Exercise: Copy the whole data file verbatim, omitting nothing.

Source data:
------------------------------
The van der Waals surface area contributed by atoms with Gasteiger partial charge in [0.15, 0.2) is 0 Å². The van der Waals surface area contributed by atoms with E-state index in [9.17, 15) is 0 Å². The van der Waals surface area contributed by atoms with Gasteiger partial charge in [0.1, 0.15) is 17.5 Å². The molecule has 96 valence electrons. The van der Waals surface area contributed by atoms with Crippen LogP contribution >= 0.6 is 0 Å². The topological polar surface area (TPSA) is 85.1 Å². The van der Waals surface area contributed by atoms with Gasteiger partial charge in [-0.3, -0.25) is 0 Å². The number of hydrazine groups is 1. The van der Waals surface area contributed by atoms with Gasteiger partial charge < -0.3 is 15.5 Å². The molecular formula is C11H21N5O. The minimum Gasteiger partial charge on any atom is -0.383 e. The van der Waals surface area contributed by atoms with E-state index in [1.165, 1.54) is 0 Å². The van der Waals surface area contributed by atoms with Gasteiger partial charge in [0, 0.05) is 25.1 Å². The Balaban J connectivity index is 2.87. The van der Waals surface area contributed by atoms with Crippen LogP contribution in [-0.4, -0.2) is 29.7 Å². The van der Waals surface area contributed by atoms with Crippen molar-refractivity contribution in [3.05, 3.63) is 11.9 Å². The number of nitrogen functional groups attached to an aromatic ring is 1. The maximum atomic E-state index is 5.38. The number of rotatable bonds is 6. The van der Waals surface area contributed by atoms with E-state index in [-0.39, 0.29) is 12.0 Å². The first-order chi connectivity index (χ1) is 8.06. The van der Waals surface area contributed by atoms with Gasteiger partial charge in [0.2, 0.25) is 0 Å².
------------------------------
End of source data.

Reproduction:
The van der Waals surface area contributed by atoms with Gasteiger partial charge in [0.15, 0.2) is 0 Å². The van der Waals surface area contributed by atoms with E-state index in [9.17, 15) is 0 Å². The van der Waals surface area contributed by atoms with Gasteiger partial charge in [0.1, 0.15) is 17.5 Å². The molecule has 96 valence electrons. The van der Waals surface area contributed by atoms with Crippen LogP contribution >= 0.6 is 0 Å². The topological polar surface area (TPSA) is 85.1 Å². The van der Waals surface area contributed by atoms with Gasteiger partial charge in [-0.3, -0.25) is 0 Å². The number of hydrazine groups is 1. The van der Waals surface area contributed by atoms with Gasteiger partial charge < -0.3 is 15.5 Å². The molecular formula is C11H21N5O. The minimum Gasteiger partial charge on any atom is -0.383 e. The van der Waals surface area contributed by atoms with E-state index in [1.165, 1.54) is 0 Å². The van der Waals surface area contributed by atoms with Gasteiger partial charge in [0, 0.05) is 25.1 Å². The Balaban J connectivity index is 2.87. The van der Waals surface area contributed by atoms with Crippen LogP contribution in [-0.4, -0.2) is 29.7 Å². The van der Waals surface area contributed by atoms with Crippen molar-refractivity contribution in [3.05, 3.63) is 11.9 Å². The number of nitrogen functional groups attached to an aromatic ring is 1. The maximum atomic E-state index is 5.38. The number of rotatable bonds is 6. The van der Waals surface area contributed by atoms with E-state index in [-0.39, 0.29) is 12.0 Å². The first-order chi connectivity index (χ1) is 8.06. The van der Waals surface area contributed by atoms with Gasteiger partial charge in [0.2, 0.25) is 0 Å².